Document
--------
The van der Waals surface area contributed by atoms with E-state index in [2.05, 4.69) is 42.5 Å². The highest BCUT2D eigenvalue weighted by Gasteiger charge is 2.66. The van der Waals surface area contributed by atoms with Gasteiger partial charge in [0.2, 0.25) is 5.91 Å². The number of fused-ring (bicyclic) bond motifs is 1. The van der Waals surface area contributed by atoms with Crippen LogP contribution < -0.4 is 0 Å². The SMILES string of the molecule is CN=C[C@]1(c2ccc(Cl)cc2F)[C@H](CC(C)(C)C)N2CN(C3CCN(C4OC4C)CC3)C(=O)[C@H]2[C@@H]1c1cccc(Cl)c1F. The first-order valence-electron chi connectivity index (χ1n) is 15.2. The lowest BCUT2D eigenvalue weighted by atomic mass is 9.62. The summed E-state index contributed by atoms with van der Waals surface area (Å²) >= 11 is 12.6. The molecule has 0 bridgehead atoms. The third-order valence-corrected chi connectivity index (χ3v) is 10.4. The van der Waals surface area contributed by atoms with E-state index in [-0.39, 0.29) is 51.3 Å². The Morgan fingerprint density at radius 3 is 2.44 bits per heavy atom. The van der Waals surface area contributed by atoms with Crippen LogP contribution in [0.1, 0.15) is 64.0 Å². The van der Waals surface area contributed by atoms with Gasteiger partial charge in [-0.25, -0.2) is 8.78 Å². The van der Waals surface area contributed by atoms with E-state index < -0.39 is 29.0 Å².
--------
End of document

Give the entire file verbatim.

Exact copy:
The van der Waals surface area contributed by atoms with E-state index in [2.05, 4.69) is 42.5 Å². The highest BCUT2D eigenvalue weighted by Gasteiger charge is 2.66. The van der Waals surface area contributed by atoms with Gasteiger partial charge in [0.2, 0.25) is 5.91 Å². The number of fused-ring (bicyclic) bond motifs is 1. The van der Waals surface area contributed by atoms with Crippen LogP contribution < -0.4 is 0 Å². The SMILES string of the molecule is CN=C[C@]1(c2ccc(Cl)cc2F)[C@H](CC(C)(C)C)N2CN(C3CCN(C4OC4C)CC3)C(=O)[C@H]2[C@@H]1c1cccc(Cl)c1F. The first-order valence-electron chi connectivity index (χ1n) is 15.2. The lowest BCUT2D eigenvalue weighted by atomic mass is 9.62. The summed E-state index contributed by atoms with van der Waals surface area (Å²) >= 11 is 12.6. The molecule has 0 bridgehead atoms. The third-order valence-corrected chi connectivity index (χ3v) is 10.4. The van der Waals surface area contributed by atoms with E-state index in [-0.39, 0.29) is 51.3 Å². The Morgan fingerprint density at radius 3 is 2.44 bits per heavy atom. The van der Waals surface area contributed by atoms with Crippen LogP contribution in [0.1, 0.15) is 64.0 Å². The van der Waals surface area contributed by atoms with Gasteiger partial charge in [-0.25, -0.2) is 8.78 Å². The van der Waals surface area contributed by atoms with E-state index < -0.39 is 29.0 Å².